We have now reached the end of the Brexit transition period and the UK-EU Trade and Co-operation Agreement has been agreed.
The UK-EU Trade and Co-operation Agreement includes the Protocol on Social Security Coordination. The agreement largely replicates the current EU social security coordination regulations.
After so much uncertainty, it will be very welcome news to employers that from 1 January 2021 it can only be possible to be within the social security legislation of one country at a time and the scenario of compulsory double social security contributions will not arise. Contributions will generally be payable in the country where activities are undertaken, with special provisions for multi-state and detached workers.
One interesting addition to the Protocol was the possibility for countries to ‘opt out’ of the detached worker rules. Countries had until 1 February 2021 to make this decision, however it has now been confirmed that all EU countries have opted into the detached worker rules.
Read more on the Social Security rules from 2021.
Short-Term Business Trips to the EU
The Agreement states that the UK and Member States should initially provide visa-free travel for short-term visits (up to 6 months) in respect of their nationals in accordance with their domestic law. However, should a State intend to impose a visa requirement for short-term visits they are requested to inform the other Party in good time with a recommendation of at least three months before such a requirement takes effect.
We recommend that prior to any business trips the current visa requirements are researched in advance. You can find the latest information on this HMRC page.
Please note that while short-term business trips are unlikely to result in a host social security requirement, it still may be necessary to apply for the relevant A1 forms and advice should be sought.
Employers who have EU, EEA or Swiss citizens on their staff should encourage them to apply for pre-settled or settled status by the deadline (30 June 2021).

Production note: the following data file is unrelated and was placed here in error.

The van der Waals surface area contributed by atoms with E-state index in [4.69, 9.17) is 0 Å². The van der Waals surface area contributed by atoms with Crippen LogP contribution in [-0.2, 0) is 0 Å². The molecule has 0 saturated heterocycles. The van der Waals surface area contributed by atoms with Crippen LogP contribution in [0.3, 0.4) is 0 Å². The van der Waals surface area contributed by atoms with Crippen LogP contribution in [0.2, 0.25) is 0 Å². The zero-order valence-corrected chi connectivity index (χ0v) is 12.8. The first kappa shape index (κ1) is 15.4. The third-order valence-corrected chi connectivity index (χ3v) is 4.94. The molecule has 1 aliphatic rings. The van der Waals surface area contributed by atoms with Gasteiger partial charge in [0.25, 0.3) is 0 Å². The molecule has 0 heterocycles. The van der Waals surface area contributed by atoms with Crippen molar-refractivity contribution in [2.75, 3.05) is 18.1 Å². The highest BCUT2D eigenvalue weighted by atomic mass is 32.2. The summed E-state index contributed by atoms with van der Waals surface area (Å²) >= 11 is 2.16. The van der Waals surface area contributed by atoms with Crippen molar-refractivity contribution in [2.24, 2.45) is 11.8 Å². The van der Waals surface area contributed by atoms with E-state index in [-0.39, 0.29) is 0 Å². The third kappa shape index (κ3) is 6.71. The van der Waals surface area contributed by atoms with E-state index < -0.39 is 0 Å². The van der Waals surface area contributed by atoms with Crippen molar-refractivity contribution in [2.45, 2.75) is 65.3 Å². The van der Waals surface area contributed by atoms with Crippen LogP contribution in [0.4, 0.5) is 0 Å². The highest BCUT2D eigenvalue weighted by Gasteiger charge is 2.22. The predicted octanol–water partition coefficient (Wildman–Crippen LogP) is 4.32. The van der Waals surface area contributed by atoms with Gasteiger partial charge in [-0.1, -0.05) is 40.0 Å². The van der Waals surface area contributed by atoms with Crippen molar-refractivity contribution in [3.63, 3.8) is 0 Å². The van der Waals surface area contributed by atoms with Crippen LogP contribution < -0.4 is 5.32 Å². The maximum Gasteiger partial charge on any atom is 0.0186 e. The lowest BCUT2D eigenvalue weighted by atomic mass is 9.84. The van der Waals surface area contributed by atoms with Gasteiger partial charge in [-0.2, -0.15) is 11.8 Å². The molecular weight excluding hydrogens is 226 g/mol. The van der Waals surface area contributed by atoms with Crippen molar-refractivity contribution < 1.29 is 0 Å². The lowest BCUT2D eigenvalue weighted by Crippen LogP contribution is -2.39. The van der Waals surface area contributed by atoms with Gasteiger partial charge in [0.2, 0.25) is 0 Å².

The Government has now published further details for the ‘points based’ immigration system the UK will use from 2021 – read more.
Employees will also be anxious about their access to healthcare going forward. The two current EU schemes are the European Health Insurance Card (EHIC) and the S1 reciprocal schemes. The EHIC provides access to healthcare services across the EU for a period of fewer than three months. The S1 scheme allows individuals to receive ongoing health and social care in another country. Services received are at the cost of the home country.
All EHIC cards already issued will remain valid until their expiry date and can be used in the EU. Once an EHIC expires or if a certificate is required for the first time, the Government will now issue a Global Health Insurance Card (GHIC) here – this will give healthcare cover in the EU. The S1 scheme will also still apply. However, if employees are travelling to Switzerland, Norway, Iceland or Liechtenstein, and not eligible for an S1, then you should ensure that they take out appropriate insurance/ private medical cover for the time they will be spending in these countries.
Brexit should have no impact on an individual’s personal tax liabilities. Liability to tax is governed by double tax agreements, agreed individually between the UK and the other party, and these have never been subject to EU rules.
UK legislation originally determined the eligibility of non-UK residents to the tax-free Personal Allowance (PA) by whether or not they were EU nationals. This would have produced a rather quirky situation of non-UK resident EU citizens having the benefit of the PA while non-UK resident UK citizens did not. However, the legislation has now been amended to ensure non-UK resident UK nationals are eligible for the PA.